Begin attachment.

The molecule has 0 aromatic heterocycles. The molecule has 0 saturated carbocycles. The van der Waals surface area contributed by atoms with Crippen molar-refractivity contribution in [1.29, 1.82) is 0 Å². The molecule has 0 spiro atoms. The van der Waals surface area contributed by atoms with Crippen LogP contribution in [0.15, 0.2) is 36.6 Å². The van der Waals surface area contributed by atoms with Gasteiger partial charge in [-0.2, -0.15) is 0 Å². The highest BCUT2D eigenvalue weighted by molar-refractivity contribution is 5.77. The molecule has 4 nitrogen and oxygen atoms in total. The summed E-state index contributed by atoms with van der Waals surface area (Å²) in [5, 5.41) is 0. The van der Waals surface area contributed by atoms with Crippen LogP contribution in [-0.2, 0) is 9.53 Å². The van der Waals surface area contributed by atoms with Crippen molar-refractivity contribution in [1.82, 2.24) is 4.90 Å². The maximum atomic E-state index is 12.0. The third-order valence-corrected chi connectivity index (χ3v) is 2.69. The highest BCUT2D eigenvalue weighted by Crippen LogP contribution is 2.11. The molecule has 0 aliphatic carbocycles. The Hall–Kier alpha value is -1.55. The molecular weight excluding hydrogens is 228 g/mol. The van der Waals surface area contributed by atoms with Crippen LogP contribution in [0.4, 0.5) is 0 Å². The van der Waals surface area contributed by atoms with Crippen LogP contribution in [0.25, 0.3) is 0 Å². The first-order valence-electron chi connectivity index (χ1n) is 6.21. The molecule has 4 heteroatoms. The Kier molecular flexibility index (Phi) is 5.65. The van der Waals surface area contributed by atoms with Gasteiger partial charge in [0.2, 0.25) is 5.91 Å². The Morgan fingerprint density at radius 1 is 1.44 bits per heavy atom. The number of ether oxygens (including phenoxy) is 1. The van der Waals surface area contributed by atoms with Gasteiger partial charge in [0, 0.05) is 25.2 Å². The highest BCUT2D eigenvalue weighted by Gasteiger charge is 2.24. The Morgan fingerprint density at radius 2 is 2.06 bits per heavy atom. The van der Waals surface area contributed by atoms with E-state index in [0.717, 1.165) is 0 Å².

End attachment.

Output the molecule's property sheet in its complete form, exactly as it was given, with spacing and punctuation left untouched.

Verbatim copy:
The molecule has 0 aromatic heterocycles. The molecule has 0 saturated carbocycles. The van der Waals surface area contributed by atoms with Crippen molar-refractivity contribution in [1.29, 1.82) is 0 Å². The molecule has 0 spiro atoms. The van der Waals surface area contributed by atoms with Crippen LogP contribution in [0.15, 0.2) is 36.6 Å². The van der Waals surface area contributed by atoms with Gasteiger partial charge in [-0.2, -0.15) is 0 Å². The highest BCUT2D eigenvalue weighted by molar-refractivity contribution is 5.77. The molecule has 4 nitrogen and oxygen atoms in total. The summed E-state index contributed by atoms with van der Waals surface area (Å²) in [5, 5.41) is 0. The van der Waals surface area contributed by atoms with Crippen LogP contribution in [-0.2, 0) is 9.53 Å². The van der Waals surface area contributed by atoms with Crippen molar-refractivity contribution in [1.82, 2.24) is 4.90 Å². The maximum atomic E-state index is 12.0. The third-order valence-corrected chi connectivity index (χ3v) is 2.69. The highest BCUT2D eigenvalue weighted by Crippen LogP contribution is 2.11. The molecule has 0 aliphatic carbocycles. The Hall–Kier alpha value is -1.55. The molecular weight excluding hydrogens is 228 g/mol. The van der Waals surface area contributed by atoms with Crippen LogP contribution in [0.4, 0.5) is 0 Å². The van der Waals surface area contributed by atoms with Crippen LogP contribution in [0.25, 0.3) is 0 Å². The first-order valence-electron chi connectivity index (χ1n) is 6.21. The molecule has 4 heteroatoms. The Kier molecular flexibility index (Phi) is 5.65. The van der Waals surface area contributed by atoms with Gasteiger partial charge in [0.2, 0.25) is 5.91 Å². The Morgan fingerprint density at radius 1 is 1.44 bits per heavy atom. The number of ether oxygens (including phenoxy) is 1. The van der Waals surface area contributed by atoms with Gasteiger partial charge in [0, 0.05) is 25.2 Å². The highest BCUT2D eigenvalue weighted by Gasteiger charge is 2.24. The Morgan fingerprint density at radius 2 is 2.06 bits per heavy atom. The van der Waals surface area contributed by atoms with E-state index in [0.717, 1.165) is 0 Å².